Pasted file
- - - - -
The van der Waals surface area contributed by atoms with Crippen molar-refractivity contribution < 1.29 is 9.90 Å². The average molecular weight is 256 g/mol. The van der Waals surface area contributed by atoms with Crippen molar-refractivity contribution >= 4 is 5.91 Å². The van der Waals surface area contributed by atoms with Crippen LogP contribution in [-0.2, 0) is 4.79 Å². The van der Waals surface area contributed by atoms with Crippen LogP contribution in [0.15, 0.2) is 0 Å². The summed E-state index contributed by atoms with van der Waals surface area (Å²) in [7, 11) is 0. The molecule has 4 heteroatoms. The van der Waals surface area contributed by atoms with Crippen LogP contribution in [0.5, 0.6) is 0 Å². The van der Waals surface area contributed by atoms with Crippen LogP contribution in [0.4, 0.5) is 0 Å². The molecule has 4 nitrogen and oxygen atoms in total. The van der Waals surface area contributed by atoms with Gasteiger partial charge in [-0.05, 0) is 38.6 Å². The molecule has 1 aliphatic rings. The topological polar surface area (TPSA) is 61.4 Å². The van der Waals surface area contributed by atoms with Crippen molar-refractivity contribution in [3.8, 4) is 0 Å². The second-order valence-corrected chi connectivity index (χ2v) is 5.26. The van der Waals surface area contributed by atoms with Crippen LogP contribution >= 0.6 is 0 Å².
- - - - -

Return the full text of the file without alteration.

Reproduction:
The van der Waals surface area contributed by atoms with Crippen molar-refractivity contribution < 1.29 is 9.90 Å². The average molecular weight is 256 g/mol. The van der Waals surface area contributed by atoms with Crippen molar-refractivity contribution >= 4 is 5.91 Å². The van der Waals surface area contributed by atoms with Crippen LogP contribution in [-0.2, 0) is 4.79 Å². The van der Waals surface area contributed by atoms with Crippen LogP contribution in [0.15, 0.2) is 0 Å². The summed E-state index contributed by atoms with van der Waals surface area (Å²) in [7, 11) is 0. The molecule has 4 heteroatoms. The van der Waals surface area contributed by atoms with Crippen LogP contribution in [0.5, 0.6) is 0 Å². The van der Waals surface area contributed by atoms with Crippen LogP contribution in [0.4, 0.5) is 0 Å². The molecule has 4 nitrogen and oxygen atoms in total. The van der Waals surface area contributed by atoms with Gasteiger partial charge in [-0.05, 0) is 38.6 Å². The molecule has 1 aliphatic rings. The topological polar surface area (TPSA) is 61.4 Å². The van der Waals surface area contributed by atoms with Crippen molar-refractivity contribution in [3.8, 4) is 0 Å². The second-order valence-corrected chi connectivity index (χ2v) is 5.26. The van der Waals surface area contributed by atoms with Crippen LogP contribution >= 0.6 is 0 Å².